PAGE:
Puppies trained to guide the blind

From VOA Learning English, here is the Health and Lifestyle Report.

For many people who are blind and have vision difficulties, life can be made easier with a guide dog. But making a good guide dog takes a lot of work. And for many, the long road begins when the dog is a puppy.

Take for example the five 8-week-old puppies that arrived at Tipton Airport in Fort Meade, Maryland in early February. At that time, they were affectionate and playful animals, like all puppies. Now, however, Labrador Retriever and German Shepherd puppies are on their way to becoming useful members of society.

Suzette Galyean, volunteer puppy raiser, works with Thunder, a 5-month-old German Shepherd puppy, during a Guiding Eyes for the Blind Big Puppy class at St. Matthew’s United Methodist Church in Bowie, Maryland, on Monday, Feb. 14, 2022. (AP Photo/Carolyn Kaster

If they prove it, they could become guide dogs. They will help improve the lives of people with sight and sight loss deficiency.

Future loyal friends are part of a training program from an organization called Guiding Eyes for the Blind. The pups flew from the organization’s headquarters in Yorktown Heights, New York, to Maryland aboard a “Pilots To The Rescue” flight.

Pilots to the Rescue is a nonprofit organization that transports “…animals as well as people at risk,” it says on its website.

The puppies were born in Yorktown Heights. And they spent the first two months of their lives with their mothers and brothers and sisters. The young dogs were raised for health and temperament. (Here, “temperament” means how they react to their environment.)

However, breeding alone will not be enough to turn these puppies into guide dogs. They will need expert training in dog training.

They will also need to be fed by volunteers called Puppy Raisers. The goal of this breeding by Puppy Raisers and their families is to develop energetic, playful puppies into well-behaved and well-socialized dogs.

These are the qualities needed for a good guide dog: well-behaved, well-trained, well-behaved, and well-socialized.

Queenie, an eight-week-old Labrador puppy, yawns before the start of her Basic Guiding Eyes for the Blind class with volunteer puppy trainer Debbie Dugan at St. Matthew's United Methodist Church in Bowie, Maryland, Feb. 14 2022. (AP Photo/Carolyn Kaster)

Queenie, an eight-week-old Labrador puppy, yawns before the start of her Basic Guiding Eyes for the Blind class with volunteer puppy trainer Debbie Dugan at St. Matthew’s United Methodist Church in Bowie, Maryland, Feb. 14 2022. (AP Photo/Carolyn Kaster)

The process will take approximately 14-16 months of weekly lessons and testing. The training begins with the basics: name recognition, behavior and commands such as “sit” and “lie down”. Trainers then move on to more complex commands. After that, the puppies are given to puppy breeders. Breeders and their families will show puppies the world and how to behave in it.

Cindy Tait is the Guiding Eyes for the Blind’s Puppy program manager. She told The Associated Press that other experts will keep a close eye on the training and help resolve any issues breeders may have along the way.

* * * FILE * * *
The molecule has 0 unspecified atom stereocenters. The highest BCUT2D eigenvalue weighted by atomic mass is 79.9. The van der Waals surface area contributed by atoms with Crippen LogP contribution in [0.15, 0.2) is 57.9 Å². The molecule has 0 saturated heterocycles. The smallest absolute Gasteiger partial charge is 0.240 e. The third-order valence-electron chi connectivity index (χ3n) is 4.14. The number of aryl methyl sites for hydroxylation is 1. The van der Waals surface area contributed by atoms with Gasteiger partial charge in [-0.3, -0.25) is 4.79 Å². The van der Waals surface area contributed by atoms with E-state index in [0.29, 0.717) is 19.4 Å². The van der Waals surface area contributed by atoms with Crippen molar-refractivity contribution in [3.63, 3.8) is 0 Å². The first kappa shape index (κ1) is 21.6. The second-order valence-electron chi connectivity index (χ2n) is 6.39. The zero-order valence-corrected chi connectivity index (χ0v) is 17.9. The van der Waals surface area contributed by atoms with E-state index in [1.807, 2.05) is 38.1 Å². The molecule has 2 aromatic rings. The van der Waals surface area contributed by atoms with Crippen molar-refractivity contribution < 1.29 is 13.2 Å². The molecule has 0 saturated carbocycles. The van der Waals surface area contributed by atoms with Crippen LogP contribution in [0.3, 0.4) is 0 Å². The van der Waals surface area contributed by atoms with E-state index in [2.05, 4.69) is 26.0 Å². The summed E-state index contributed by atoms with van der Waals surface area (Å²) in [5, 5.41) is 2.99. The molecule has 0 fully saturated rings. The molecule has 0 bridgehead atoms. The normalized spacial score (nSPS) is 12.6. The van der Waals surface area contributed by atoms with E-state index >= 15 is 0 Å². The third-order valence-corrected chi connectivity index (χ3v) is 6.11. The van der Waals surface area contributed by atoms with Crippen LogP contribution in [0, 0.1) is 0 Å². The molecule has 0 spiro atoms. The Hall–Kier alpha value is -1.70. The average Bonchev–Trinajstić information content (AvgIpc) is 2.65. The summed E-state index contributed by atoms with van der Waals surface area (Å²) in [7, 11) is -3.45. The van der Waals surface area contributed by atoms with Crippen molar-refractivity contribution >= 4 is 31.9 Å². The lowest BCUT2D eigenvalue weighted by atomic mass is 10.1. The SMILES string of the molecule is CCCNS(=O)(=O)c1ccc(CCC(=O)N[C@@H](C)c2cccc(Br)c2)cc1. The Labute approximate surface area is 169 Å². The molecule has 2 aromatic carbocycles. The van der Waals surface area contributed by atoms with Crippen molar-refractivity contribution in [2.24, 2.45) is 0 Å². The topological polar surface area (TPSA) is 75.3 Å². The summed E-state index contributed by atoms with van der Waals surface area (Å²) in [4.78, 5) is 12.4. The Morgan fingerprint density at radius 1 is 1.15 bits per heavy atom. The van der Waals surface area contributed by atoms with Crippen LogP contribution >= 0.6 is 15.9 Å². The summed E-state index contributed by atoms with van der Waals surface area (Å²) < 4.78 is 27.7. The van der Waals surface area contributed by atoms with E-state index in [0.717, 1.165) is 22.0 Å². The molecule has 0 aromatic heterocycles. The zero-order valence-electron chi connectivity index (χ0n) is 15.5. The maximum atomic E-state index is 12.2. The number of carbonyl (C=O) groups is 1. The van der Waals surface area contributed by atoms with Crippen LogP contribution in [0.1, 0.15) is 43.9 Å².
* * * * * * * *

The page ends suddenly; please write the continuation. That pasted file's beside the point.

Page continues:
Once a solid, loving foundation is in place, puppies should leave their breeders and return to the Guiding Eyes training facility for formal guide dog training. Formal training is where dogs to prove whether it will become a guide dog for the blind, another type of service dog, or someone’s pet.

That means there’s almost always a tearful goodbye.

Delani has completed this stage of the Guiding Eyes for the Blind program and must leave Schaefer his

Delani has completed this stage of the Guiding Eyes for the Blind program and is to leave Schaefer his “Puppy Raiser” and return to Guiding Eyes headquarters for formal training to become a guide dog. (AP Photo/Carolyn Kaster)

Denali is one of the four biggest puppies. He was placed on a flight back to Guiding Eyes the day the new puppies arrived. Tait had tears in his eyes as he watched puppy breeder Carolyn Schaefer say goodbye to the yellow Labrador and lead him to the plane.

“That’s the hardest part,” Tait said. But she said a guide dog has the power to help people. And that softens the blow, an expression that means “makes a difficult thing easier”.

Although it can be very difficult to leave puppies behind, puppy breeders come back time and time again. Tait herself raised many. She lists them all: Roxanne, Katrina, Velour, Gus, Mystic, Oregon, Kelby, Tad, Eagle, Winnie, and now Kenji, her 11th future guide dog puppy.

And that’s the health and lifestyle report. I am Anna Matteo.

Carolyn Kaster reported this story for The Associated Press of Fort Meade, Maryland. Anna Matteo adapted it for VOA Learning English.

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words in this story

vision – nm the act or power of seeing

deficiency – nm decrease or loss of function or ability

brother and sister – nm one of two or more persons having a common parent

raise – v. to produce or increase (animals or plants) by sexual reproduction

temperament – nm a person’s attitude that affects what they say or do

to feed – v. to promote the development of

basic – adj. of, pertaining to, or forming the basis or essence

foundation – nm the act of starting or creating

to prove – v. to prove or make clear by reasoning or proof